Interest Rates Rising

Inflation risk low, investors shun TIPS

Anna Robaton, Special to

The prospect of rising interest rates is weighing heavily on the minds of fixed-income investors as the Federal Reserve scales back its massive bond-buying program, thanks to a strengthening U.S. economy.

Yet it wasn't long ago that investors worried that the Fed's stimulus efforts would lead to stronger inflation, which can be particularly problematic for retirees or those nearing retirement, given their relatively short investment horizons.

Peter Dazeley | Getty Images

The inflationary fears that loomed just a few years ago led to a surge in the popularity of Treasury Inflation-Protected Securities, a relatively new bond class intended to preserve the purchasing power of interest income and maturing principal during inflationary periods. Between 2008 and 2010, assets under management in open-end, inflation-protected mutual and exchange-traded funds nearly doubled, to about $105 billion, according to research firm Morningstar.

Last year, however, the tide turned for TIPS, which, like conventional Treasurys, have a high degree of so-called interest-rate risk. Bonds or stocks with a high level of interest-rate risk are likely to fall in value if interest rates rise, as they did in 2013. TIPS experienced a selloff last year, when inflation-protected mutual and exchange-traded funds had net outflows of just over $34 billion, Morningstar reports.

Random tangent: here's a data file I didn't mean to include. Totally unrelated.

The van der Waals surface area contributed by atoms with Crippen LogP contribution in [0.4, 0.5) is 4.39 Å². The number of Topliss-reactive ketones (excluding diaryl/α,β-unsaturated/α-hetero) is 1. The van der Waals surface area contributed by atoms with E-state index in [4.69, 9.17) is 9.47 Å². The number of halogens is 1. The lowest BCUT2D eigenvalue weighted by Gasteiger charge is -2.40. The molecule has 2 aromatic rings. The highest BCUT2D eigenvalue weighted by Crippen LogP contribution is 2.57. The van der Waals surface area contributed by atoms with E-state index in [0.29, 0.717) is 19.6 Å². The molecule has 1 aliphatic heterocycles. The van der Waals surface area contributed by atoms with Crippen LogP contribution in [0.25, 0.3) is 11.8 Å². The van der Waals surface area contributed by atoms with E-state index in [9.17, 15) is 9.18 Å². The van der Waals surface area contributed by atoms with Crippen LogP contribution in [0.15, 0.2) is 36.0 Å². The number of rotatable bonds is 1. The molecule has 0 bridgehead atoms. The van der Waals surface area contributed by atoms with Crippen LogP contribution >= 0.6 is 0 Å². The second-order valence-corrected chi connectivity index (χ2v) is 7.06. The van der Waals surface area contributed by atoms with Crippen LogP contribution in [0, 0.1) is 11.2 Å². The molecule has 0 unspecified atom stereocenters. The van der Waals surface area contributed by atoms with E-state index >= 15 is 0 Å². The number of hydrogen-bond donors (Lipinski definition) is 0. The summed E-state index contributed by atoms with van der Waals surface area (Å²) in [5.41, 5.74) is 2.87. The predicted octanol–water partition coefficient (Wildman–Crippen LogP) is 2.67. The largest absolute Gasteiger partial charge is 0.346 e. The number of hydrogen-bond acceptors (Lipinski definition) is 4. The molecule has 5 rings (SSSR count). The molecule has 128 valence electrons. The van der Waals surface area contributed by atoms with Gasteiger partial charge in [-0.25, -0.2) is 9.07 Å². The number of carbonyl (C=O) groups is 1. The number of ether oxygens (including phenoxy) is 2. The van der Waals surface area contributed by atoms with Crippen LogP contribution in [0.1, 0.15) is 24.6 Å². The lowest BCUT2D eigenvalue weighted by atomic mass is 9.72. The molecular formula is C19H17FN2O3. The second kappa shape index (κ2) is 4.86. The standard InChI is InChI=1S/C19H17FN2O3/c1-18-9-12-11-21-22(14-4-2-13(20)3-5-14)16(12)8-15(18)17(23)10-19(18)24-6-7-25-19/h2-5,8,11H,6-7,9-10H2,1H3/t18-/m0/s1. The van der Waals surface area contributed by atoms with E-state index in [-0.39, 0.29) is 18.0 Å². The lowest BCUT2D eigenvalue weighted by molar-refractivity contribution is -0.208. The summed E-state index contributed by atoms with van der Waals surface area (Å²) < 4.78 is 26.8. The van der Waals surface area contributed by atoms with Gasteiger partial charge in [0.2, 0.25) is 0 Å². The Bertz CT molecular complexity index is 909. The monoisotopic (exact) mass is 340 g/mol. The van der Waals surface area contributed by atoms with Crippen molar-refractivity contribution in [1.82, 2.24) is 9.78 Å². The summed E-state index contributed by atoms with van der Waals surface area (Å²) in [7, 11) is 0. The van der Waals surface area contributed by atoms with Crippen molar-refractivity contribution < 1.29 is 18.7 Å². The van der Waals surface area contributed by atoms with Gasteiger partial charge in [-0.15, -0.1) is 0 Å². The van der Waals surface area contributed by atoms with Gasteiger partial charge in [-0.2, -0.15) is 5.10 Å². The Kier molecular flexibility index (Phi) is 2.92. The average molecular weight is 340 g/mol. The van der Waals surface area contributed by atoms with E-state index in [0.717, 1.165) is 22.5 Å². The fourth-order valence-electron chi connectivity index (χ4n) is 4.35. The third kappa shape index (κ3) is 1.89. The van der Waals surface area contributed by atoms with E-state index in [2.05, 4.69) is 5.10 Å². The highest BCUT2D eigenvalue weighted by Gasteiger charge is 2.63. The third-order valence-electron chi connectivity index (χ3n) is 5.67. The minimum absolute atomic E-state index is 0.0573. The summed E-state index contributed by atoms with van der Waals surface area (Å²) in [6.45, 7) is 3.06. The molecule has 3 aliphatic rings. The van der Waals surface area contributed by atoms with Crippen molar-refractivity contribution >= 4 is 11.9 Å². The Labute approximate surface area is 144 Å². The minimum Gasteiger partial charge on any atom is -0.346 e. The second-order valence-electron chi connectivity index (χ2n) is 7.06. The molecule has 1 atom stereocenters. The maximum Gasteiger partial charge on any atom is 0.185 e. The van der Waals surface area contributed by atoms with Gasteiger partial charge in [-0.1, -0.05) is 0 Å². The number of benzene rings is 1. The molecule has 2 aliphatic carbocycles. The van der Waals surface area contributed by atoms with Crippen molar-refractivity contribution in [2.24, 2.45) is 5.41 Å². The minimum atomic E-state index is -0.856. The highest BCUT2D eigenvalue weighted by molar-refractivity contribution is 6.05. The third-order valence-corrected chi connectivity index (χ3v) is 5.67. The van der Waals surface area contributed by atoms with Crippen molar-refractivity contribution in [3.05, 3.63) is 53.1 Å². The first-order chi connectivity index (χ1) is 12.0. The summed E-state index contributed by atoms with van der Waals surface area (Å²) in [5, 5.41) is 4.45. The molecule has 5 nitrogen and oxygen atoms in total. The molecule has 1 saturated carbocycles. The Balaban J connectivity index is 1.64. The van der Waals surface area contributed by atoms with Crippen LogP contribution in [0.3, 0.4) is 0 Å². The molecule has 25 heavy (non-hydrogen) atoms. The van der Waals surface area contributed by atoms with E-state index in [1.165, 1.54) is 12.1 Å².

(Read more: Rates rise aside, bonds still a good bet)

"The rise in interest rates that we have experienced during the last year and a half is tied to the fact that people expect the Fed to scale back on its stimulus efforts, not because we have seen inflation tick up," said Scott Cameron, a chartered financial analyst and principal at the Multnomah Group.

US Treasurys 'in a much larger bear trend': Pro
US Treasurys 'in a much larger bear trend': Pro

With inflation expected to remain benign and interest rates to rise, TIPS aren't expected to enjoy another honeymoon anytime soon. Yet at their current depressed prices, TIPS may appeal to investors seeking an inexpensive way to hedge diversified portfolios against unforeseen spikes in inflation.

"If everybody thinks there is going to be stronger inflation going forward, TIPS prices are going to be bid up," said Eric Jacobson, a senior analyst at Morningstar.

"However, the best time to buy them is when they are cheap and people aren't really that worried about inflation," he said.

"If you had been sitting on the sidelines worrying that TIPS were too expensive, it is probably not a bad time to start accumulating them if you are at the least bit worried about inflation going forward," Jacobson added.

TIPS pay a fixed rate of interest—set at the time of issuance and based on real interest rates—twice a year on their principal value. Their principal increases with inflation and decreases with deflation, as measured by the U.S. Bureau of Labor's Consumer Price Index. When a TIPS bond matures, investors are paid the adjusted principal or original principal, whichever is greater, according to the U.S. Treasury, which first issued TIPS in 1997.